Thursday, August 11, 2016

"Whoa" is right

"Whoa" [(h)wo] exclamation - a familiar Southern expression used to stop your ass or announce your candidacy for a Darwin Award.
Sounds like a normal reaction to both listening to, and voting for, Trump...
If not, you might be an ass...
A former staffer for Donald Trump's campaign alleged in a lawsuit this week that a top aide in North Carolina pulled out a gun while the pair traveled together in February and held the loaded firearm to the staffer's kneecap...
"This was a difficult decision. Vincent was a long-time GOP operative. What's more, he truly respected Mr. Trump and had every intention of dedicating himself to getting him elected in November. Vincent forewent alerting authorities because putting Mr. Trump in the White House was his goal. But enough is enough."
You have three months to make a decision...

Burrito de páramo (Páramo baby donkey).jpg
By Patricio Mena Vásconez.
Own work, CC BY-SA 3.0.

Tuesday, August 9, 2016

Revisionist "History Saturday" in Newton, NC

Slave Market-Atlanta Georgia 1864.jpg
Slave trader's business in Atlanta, Georgia, 1864.
By George N. Barnard - Public Domain
You probably won't see this image at "History Saturday" in Newton, N.C. this Saturday (August 13). According to organizers, the event will provide local residents with an "opportunity to learn about the racial diversity of the Confederate army" and view a Confederate submarine - and probably some flags as well. This new event was organized after some concerns were expressed about the use of the confederate flag in Newton's Old Soldiers Reunion parade.

I marched in this parade every year with my high school band during the 1970s, but I don't recall ever seeing a Confederate flag there. And I don't see any of them in older photos of the event that were recently shared on Facebook by the Catawba County Museum of History - including photos from the late 1890s, the early 1900s, the 1920s, 19491952, and 1956. Back in the "good old days," the confederate flag was seldom seen unless accompanied by a hood. But since the Charleston church shooting on June 17, 2015, and the removal of the Confederate flag from the South Carolina Statehouse, some private citizens in my area have raised their battle flags on their lawnspickup trucks, and even in some tree tops.

The "Virginia Flaggers" just raised one of the largest confederate flags in the country (30-by-50 feet) in Danville, Virginia, and the South Carolina Secessionist Party has launched "Operation Retaliation" to raise money to put Confederate flags on private property in South Carolina. You probably won't see a 30-by-50 foot Confederate flag in Newton on Saturday, but you will see an African American, likely dressed in a Confederate uniform, telling some white folks how great things were for General Robert E. Lee's cook and body servant. He may even call him Lee's "body guard" but is not likely to refer to him by the name Rev. Mack Lee once used for himself - "Robert's ole nigger." As one of the guest speakers, H.K Edgerton is a local treasure. In 2009 he threatened to sue a city councilman over his lack of belief in God.

But you're not likely to hear about Dylann Roof on Saturday. And you won't hear about how the Confederate flag may stir up racist attitudes among whites and propagate itself in the form of thousands of micro-aggressive racist acts. You probably won't hear the original words of the flag's supporters or how it is used by extremists to brainwash poor white Americans. Because who wants to learn about history, evidence, or current events at "History Saturday"? So sit back and relax, raise your battle flag, and pass the pork rinds. But you might want to leave the kids at home!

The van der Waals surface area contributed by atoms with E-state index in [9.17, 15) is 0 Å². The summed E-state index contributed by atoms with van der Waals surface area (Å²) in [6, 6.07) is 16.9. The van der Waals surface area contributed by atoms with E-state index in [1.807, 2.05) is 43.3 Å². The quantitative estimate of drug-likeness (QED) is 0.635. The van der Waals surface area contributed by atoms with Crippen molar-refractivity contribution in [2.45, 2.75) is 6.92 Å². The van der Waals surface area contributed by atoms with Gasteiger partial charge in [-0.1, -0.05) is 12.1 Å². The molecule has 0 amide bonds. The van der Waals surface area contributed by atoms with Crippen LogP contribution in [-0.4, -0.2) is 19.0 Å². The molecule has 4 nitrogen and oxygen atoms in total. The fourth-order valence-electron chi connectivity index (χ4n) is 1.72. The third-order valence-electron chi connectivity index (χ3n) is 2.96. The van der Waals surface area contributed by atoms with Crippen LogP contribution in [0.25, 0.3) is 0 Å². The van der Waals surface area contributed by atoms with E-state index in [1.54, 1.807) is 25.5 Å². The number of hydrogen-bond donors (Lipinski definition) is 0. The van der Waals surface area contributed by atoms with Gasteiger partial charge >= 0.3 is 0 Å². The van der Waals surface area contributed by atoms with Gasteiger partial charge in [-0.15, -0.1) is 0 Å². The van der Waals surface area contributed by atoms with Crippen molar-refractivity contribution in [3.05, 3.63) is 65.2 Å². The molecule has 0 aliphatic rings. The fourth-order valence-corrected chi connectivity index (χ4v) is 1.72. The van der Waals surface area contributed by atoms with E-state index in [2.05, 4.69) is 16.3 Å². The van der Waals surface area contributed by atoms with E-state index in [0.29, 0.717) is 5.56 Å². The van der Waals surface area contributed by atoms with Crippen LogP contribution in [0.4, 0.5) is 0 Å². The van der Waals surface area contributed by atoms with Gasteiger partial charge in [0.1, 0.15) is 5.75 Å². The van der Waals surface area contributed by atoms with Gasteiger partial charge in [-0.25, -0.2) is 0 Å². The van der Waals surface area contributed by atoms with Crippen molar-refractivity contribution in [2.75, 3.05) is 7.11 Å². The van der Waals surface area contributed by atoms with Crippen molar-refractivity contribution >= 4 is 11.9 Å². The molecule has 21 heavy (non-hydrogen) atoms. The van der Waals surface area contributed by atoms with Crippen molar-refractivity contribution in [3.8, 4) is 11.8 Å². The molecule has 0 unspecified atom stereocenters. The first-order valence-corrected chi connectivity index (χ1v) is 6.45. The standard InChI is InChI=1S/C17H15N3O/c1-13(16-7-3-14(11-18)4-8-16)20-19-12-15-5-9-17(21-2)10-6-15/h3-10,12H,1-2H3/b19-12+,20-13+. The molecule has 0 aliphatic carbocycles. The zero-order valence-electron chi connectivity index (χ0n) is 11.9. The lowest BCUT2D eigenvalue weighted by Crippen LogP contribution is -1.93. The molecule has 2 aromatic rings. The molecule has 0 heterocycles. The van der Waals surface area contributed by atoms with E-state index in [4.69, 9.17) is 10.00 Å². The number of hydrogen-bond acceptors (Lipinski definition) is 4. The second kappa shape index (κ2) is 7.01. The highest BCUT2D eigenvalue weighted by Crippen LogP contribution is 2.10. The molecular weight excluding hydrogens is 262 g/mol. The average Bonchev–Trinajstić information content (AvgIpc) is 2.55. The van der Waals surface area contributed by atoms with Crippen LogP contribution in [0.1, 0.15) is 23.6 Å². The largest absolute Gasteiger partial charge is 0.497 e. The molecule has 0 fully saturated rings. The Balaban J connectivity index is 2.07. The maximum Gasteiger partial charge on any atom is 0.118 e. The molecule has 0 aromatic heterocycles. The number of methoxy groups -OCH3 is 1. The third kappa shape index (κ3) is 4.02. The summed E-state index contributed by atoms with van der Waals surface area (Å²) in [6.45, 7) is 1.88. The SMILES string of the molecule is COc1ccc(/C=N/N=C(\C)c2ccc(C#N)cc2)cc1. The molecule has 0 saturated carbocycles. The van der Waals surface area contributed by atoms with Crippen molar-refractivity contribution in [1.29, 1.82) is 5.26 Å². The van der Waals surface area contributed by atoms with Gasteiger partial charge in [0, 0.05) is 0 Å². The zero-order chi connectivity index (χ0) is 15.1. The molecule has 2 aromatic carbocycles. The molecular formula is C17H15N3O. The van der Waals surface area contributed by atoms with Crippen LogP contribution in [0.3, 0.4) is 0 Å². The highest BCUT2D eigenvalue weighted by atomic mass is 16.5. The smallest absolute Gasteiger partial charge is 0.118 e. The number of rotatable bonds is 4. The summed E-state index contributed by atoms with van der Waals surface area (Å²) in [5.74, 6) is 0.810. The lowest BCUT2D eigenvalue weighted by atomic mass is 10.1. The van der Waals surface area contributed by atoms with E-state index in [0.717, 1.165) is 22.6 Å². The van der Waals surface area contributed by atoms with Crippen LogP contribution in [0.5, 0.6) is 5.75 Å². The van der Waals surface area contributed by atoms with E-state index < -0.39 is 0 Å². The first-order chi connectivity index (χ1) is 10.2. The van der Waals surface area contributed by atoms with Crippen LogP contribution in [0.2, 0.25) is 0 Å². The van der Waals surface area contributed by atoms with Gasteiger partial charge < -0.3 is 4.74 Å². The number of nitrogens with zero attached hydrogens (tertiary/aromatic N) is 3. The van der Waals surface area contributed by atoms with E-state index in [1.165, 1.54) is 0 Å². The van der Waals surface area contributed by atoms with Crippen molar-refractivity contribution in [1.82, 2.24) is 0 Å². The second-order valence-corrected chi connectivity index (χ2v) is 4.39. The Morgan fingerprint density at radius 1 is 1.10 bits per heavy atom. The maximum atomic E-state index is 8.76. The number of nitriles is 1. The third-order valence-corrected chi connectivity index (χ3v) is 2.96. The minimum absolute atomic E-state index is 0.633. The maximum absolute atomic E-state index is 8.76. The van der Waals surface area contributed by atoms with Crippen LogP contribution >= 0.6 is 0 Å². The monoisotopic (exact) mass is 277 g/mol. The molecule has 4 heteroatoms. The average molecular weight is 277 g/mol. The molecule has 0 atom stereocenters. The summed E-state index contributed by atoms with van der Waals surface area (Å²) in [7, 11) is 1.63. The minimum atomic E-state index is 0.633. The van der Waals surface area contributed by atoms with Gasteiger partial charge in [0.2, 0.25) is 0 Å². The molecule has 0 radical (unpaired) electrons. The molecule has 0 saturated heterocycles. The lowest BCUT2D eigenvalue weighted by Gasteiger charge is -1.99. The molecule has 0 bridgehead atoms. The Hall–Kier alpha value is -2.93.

Friday, July 29, 2016

Reflections on participating in my first public interfaith event

Photo Credit: CVIC
Last night I participated in a panel discussion on interfaith on behalf of the Hickory Humanist Alliance (HHA). The event went really well, and I look forward to additional public events in the future. My prepared remarks are included below (with references).

The only lowlight of the night was when one of the panelists (a self-described "fundamentalist" Christian) trotted out that tired old cliché about how there are supposedly "no atheists in foxholes." My initial response - a "face palm" - resulted in laughter from the audience so I just let it pass and didn't respond directly.

This was the first time I had met this speaker, but I do hope he comes to future interfaith meetings so we can educate him about the problems with this particular cliché. I'll let Hemant Mehta explain it in more detail, but if you don't have 5 minutes to watch the video consider if I had said that there are "no Christians in children's hospitals" or that there were "no Jews at Auschwitz."

Below are my prepared remarks. I did ad-lib a bit prior to these remarks, mainly noting how the Catawba Valley Interfaith Council has been very welcoming to us at HHA.

As an atheist and a secular humanist I’m often asked why I’m involved in “interfaith” - since I don’t have any faith. But I do have a lot of hope for what secular and religious people can accomplish together if we apply our collective intelligence and compassion to advance our shared goals. Humanists view “the good life” as one “inspired by love and guided by knowledge,” [i] and I believe many people of faith also share these core values. But we don’t have to agree on everything. Some of us – both religious and non-religious - also recognize that diversity makes us smarter. According to a recent article in Scientific American, “decades of research by organizational scientists, psychologists, sociologists, economists and demographers show that simply being around people who are different from us makes us more creative, more diligent and harder-working.” [ii] The field of science itself depends on its diversity to facilitate specialization, invigorate problem solving, and balance biases. [iii] Diversity can be difficult and cause some discomfort, but it also enhances creativity and changes the way we think and act. Diversity enriches our lives and our communities.